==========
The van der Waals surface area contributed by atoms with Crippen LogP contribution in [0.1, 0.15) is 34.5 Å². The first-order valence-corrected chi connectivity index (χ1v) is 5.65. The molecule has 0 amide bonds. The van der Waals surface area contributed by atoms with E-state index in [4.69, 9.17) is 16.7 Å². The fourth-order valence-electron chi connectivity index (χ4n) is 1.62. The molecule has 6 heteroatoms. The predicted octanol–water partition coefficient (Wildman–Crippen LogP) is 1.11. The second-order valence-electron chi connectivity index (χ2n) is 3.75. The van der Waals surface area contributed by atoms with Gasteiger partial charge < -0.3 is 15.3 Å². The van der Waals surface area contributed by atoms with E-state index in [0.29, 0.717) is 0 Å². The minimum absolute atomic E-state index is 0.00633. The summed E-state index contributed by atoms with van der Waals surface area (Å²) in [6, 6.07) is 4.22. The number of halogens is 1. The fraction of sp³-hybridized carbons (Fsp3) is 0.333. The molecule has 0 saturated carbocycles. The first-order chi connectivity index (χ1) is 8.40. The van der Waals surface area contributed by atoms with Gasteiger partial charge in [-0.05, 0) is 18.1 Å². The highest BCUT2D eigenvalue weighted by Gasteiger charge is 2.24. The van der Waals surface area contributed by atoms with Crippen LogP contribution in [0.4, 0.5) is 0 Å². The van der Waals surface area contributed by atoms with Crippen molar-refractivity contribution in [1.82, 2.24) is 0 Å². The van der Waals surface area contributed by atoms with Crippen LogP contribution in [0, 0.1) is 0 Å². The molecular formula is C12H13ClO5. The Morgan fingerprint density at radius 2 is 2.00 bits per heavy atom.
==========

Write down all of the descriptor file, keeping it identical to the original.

The van der Waals surface area contributed by atoms with Crippen LogP contribution in [0.1, 0.15) is 34.5 Å². The first-order valence-corrected chi connectivity index (χ1v) is 5.65. The molecule has 0 amide bonds. The van der Waals surface area contributed by atoms with E-state index in [4.69, 9.17) is 16.7 Å². The fourth-order valence-electron chi connectivity index (χ4n) is 1.62. The molecule has 6 heteroatoms. The predicted octanol–water partition coefficient (Wildman–Crippen LogP) is 1.11. The second-order valence-electron chi connectivity index (χ2n) is 3.75. The van der Waals surface area contributed by atoms with Gasteiger partial charge < -0.3 is 15.3 Å². The van der Waals surface area contributed by atoms with E-state index in [0.29, 0.717) is 0 Å². The minimum absolute atomic E-state index is 0.00633. The summed E-state index contributed by atoms with van der Waals surface area (Å²) in [6, 6.07) is 4.22. The number of halogens is 1. The fraction of sp³-hybridized carbons (Fsp3) is 0.333. The molecule has 0 saturated carbocycles. The first-order chi connectivity index (χ1) is 8.40. The van der Waals surface area contributed by atoms with Gasteiger partial charge in [-0.05, 0) is 18.1 Å². The highest BCUT2D eigenvalue weighted by Gasteiger charge is 2.24. The van der Waals surface area contributed by atoms with Crippen LogP contribution in [0.4, 0.5) is 0 Å². The van der Waals surface area contributed by atoms with Crippen molar-refractivity contribution in [1.82, 2.24) is 0 Å². The van der Waals surface area contributed by atoms with Crippen LogP contribution in [0, 0.1) is 0 Å². The molecular formula is C12H13ClO5. The Morgan fingerprint density at radius 2 is 2.00 bits per heavy atom.